IN THE AFTERMATH OF A TSUNAMI: TWO MARINAS, TWO REBUILDING APPROACHES
May 1, 2013
At 2:46 p.m. on March 11, 2011, a tectonic shift off the coast of Japan set in motion a 9.0 magnitude “100-year” earthquake, the most powerful in Japanese history. Japan is the best prepared place on earth for a tsunami, but nothing could have prepared the Japanese for what followed. Floodwalls built to protect coastal towns were easily overtopped; 16,000 people killed and 217 square miles inundated. Many are still missing. Bits of lumber were found on the hillsides of Iwate Prefecture 124 feet above sea level. Children’s soccer balls are noW washing ashore in Alaska.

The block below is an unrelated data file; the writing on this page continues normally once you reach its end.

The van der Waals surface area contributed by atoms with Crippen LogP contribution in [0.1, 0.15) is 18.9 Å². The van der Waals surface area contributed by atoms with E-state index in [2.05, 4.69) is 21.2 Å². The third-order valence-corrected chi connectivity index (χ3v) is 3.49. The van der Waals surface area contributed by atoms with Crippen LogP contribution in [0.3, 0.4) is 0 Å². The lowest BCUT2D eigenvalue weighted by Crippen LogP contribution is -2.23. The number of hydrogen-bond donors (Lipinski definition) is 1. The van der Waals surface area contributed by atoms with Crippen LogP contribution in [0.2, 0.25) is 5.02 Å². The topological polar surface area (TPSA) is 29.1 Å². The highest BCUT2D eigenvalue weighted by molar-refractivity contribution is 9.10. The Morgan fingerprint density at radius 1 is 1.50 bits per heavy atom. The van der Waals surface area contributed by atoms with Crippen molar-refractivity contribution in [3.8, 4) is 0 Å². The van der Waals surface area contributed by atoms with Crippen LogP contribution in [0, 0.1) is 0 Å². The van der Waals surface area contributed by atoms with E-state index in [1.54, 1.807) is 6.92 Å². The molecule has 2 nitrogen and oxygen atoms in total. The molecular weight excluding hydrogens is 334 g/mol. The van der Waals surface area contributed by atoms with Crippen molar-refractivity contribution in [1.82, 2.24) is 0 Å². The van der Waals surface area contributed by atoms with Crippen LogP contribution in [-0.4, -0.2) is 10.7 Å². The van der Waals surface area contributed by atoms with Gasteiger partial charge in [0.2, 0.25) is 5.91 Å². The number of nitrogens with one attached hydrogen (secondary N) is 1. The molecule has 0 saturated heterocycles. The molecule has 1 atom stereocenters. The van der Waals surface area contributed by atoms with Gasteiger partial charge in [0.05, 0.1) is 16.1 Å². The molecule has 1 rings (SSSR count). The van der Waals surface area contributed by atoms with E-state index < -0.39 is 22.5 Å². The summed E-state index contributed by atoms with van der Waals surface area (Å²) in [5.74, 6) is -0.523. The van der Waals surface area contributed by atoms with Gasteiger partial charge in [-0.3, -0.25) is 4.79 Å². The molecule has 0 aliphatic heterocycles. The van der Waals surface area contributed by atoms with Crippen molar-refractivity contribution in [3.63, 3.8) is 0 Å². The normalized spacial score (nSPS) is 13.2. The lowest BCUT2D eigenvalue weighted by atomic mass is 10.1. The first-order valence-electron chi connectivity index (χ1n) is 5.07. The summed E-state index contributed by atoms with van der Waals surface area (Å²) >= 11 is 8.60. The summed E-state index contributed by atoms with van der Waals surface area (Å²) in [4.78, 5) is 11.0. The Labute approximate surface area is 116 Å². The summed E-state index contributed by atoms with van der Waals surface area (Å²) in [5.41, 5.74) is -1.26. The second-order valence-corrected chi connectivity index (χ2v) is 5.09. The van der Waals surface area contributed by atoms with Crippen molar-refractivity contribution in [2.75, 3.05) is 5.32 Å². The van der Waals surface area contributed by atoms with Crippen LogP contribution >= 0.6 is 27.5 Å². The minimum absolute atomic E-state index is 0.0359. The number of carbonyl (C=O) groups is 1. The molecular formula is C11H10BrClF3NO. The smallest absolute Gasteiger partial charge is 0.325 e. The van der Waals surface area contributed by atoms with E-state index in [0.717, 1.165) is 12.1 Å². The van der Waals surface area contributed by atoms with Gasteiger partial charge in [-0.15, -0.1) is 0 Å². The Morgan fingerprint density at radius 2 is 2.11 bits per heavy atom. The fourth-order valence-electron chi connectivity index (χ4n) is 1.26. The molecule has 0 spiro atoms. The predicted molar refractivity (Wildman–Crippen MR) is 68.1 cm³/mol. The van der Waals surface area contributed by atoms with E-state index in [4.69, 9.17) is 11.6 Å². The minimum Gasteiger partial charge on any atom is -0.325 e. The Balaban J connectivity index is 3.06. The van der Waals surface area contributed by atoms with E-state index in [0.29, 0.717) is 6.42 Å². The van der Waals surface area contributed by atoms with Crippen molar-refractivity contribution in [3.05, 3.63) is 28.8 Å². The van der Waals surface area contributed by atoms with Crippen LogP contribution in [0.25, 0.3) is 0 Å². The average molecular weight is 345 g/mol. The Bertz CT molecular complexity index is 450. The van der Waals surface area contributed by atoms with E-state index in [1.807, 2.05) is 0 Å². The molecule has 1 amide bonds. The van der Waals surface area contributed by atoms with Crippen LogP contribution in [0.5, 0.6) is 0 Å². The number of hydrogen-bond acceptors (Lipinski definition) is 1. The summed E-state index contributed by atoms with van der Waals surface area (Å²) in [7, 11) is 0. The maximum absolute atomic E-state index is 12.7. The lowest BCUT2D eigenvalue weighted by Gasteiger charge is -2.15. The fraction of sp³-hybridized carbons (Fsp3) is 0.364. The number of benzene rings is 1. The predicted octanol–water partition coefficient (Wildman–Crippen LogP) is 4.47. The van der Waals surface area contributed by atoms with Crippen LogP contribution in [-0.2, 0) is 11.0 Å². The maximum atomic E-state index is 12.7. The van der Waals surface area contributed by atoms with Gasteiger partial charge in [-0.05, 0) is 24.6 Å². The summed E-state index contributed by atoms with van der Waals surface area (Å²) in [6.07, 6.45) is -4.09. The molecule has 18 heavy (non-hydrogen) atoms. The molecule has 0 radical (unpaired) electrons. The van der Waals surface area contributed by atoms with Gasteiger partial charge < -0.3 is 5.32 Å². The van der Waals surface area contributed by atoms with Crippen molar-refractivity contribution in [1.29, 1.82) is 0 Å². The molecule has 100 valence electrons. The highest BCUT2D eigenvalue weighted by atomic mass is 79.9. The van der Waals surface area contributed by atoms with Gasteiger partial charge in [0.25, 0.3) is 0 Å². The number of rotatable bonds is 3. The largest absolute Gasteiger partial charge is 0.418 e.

The Tsunami raced across the ocean at the speed of an airliner. As the underwater shock wave reached the Medocino Escarpment, a two-mile rise in the ocean floor extending 1,200 miles westward from Cape Medocino, itS energy was funneled toward the coast of Northern California. At about 7:45 a.m. PST, ten hours after the quake, Crescent City, Calif., was in the grip of a 2.5 meter tsunami. The town of Santa Cruz, south of San Francisco, was also struck but with lesser force. The tsunami devastated the harbors of the two communities and threatened further damage to the local economies.
This is the story of two harbors and the two paths they took to rebuild their marinas. Each had to jury-rig temporary moorage and get operating again. Each chose a different solution to dock replacement. Both benefited from inspired leadership from their harbor and port executives.
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